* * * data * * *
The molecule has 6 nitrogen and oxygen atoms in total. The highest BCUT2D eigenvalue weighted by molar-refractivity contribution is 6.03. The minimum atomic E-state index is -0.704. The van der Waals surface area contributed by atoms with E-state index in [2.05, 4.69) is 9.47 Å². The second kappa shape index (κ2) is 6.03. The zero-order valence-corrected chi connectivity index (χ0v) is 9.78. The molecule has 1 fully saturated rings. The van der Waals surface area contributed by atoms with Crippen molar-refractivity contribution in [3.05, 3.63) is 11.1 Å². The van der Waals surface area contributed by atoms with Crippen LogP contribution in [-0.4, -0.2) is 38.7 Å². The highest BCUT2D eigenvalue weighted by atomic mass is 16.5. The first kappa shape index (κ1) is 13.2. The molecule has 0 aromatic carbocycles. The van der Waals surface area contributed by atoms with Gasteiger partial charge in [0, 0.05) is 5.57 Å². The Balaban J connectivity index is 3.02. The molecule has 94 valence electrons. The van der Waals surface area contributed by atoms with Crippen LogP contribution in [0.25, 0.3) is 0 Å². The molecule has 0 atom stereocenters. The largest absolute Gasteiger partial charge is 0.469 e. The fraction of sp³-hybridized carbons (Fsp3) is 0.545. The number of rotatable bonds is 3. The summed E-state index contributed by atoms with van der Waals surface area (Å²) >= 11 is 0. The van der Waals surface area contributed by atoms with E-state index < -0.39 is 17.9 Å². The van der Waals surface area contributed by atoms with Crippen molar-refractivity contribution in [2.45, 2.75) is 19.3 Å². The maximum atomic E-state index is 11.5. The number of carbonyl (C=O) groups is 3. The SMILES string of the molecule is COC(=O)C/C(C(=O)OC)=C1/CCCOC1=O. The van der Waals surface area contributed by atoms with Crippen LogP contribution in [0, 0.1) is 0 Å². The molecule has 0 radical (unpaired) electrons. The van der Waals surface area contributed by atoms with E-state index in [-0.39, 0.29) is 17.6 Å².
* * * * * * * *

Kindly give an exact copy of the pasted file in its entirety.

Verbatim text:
The molecule has 6 nitrogen and oxygen atoms in total. The highest BCUT2D eigenvalue weighted by molar-refractivity contribution is 6.03. The minimum atomic E-state index is -0.704. The van der Waals surface area contributed by atoms with E-state index in [2.05, 4.69) is 9.47 Å². The second kappa shape index (κ2) is 6.03. The zero-order valence-corrected chi connectivity index (χ0v) is 9.78. The molecule has 1 fully saturated rings. The van der Waals surface area contributed by atoms with Crippen molar-refractivity contribution in [3.05, 3.63) is 11.1 Å². The van der Waals surface area contributed by atoms with Crippen LogP contribution in [-0.4, -0.2) is 38.7 Å². The highest BCUT2D eigenvalue weighted by atomic mass is 16.5. The first kappa shape index (κ1) is 13.2. The molecule has 0 aromatic carbocycles. The van der Waals surface area contributed by atoms with Gasteiger partial charge in [0, 0.05) is 5.57 Å². The Balaban J connectivity index is 3.02. The molecule has 94 valence electrons. The van der Waals surface area contributed by atoms with Crippen LogP contribution in [0.25, 0.3) is 0 Å². The molecule has 0 atom stereocenters. The largest absolute Gasteiger partial charge is 0.469 e. The fraction of sp³-hybridized carbons (Fsp3) is 0.545. The number of rotatable bonds is 3. The summed E-state index contributed by atoms with van der Waals surface area (Å²) >= 11 is 0. The van der Waals surface area contributed by atoms with E-state index < -0.39 is 17.9 Å². The van der Waals surface area contributed by atoms with Crippen molar-refractivity contribution in [2.45, 2.75) is 19.3 Å². The maximum atomic E-state index is 11.5. The number of carbonyl (C=O) groups is 3. The SMILES string of the molecule is COC(=O)C/C(C(=O)OC)=C1/CCCOC1=O. The van der Waals surface area contributed by atoms with Crippen LogP contribution in [0, 0.1) is 0 Å². The molecule has 0 radical (unpaired) electrons. The van der Waals surface area contributed by atoms with E-state index in [-0.39, 0.29) is 17.6 Å².